William A. Tilden

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William A. Tilden
William A. Tilden by Harry Herman Salomon

Sir William Augustus Tilden (15 August 1842 – 11 December 1926) was a British chemist. He discovered that isoprene could be made from turpentine. He was unable to turn this discovery into a way to make commercially viable synthetic rubber.

Educated at Bedford Modern School, Tilden obtained a B Sc in 1868 and a D Sc in 1871, both from the University of London. From 1872 to 1880 he was Senior Teacher of Science at Clifton College, Bristol. From 1880 to 1894 he was Professor of Chemistry at Mason College, Birmingham. From 1894 to his death he was at the Royal College of Science, London, being Professor of Chemistry to 1909, Dean from 1905 to 1909, and then Emeritus Professor.

He became a Fellow of the Royal Society in 1880 and was Vice-President from 1904 to 1906. In 1908 he was awarded the Davy Medal of the Society. He was President of the Chemical Society from 1903 to 1905. The Tilden Prize was named in his memory by the Society in 1939 and has been awarded annually (now by the Royal Society of Chemistry) to three younger members since then.[1] He held office in many other organisations, including the British Association for the Advancement of Science, the Institute of Chemistry (renamed Royal Institute of Chemistry in 1885) and the Society of Chemical Industry.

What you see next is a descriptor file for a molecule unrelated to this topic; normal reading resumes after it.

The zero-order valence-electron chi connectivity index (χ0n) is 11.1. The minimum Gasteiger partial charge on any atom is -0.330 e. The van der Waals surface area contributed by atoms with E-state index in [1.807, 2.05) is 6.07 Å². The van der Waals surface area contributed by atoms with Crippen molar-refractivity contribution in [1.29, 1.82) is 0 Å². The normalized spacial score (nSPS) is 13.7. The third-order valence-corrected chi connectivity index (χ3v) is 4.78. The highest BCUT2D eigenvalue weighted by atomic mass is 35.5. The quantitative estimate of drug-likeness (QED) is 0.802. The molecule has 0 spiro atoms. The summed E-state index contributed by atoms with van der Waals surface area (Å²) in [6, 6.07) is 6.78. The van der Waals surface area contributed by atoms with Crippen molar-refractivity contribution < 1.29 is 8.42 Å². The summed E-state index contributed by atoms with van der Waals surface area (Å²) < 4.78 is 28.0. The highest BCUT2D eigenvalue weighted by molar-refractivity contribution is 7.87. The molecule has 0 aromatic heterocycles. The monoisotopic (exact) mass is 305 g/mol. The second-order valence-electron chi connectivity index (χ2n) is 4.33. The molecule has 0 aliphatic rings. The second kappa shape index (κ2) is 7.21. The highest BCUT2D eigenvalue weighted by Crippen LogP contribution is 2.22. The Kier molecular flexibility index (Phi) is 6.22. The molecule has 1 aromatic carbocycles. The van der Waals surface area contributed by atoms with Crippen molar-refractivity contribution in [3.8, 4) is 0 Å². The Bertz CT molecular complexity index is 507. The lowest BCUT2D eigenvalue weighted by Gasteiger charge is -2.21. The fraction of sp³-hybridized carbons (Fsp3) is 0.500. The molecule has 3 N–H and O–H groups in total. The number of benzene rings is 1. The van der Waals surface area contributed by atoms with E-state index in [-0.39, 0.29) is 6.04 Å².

He published Famous Chemists: the men and their work (George Routledge and Sons Ltd.) in 1921. His son, Philip Armstrong Tilden became a prominent architect.

References[edit]

  1. ^ Tilden Prize. Royal Society of Chemistry

External links[edit]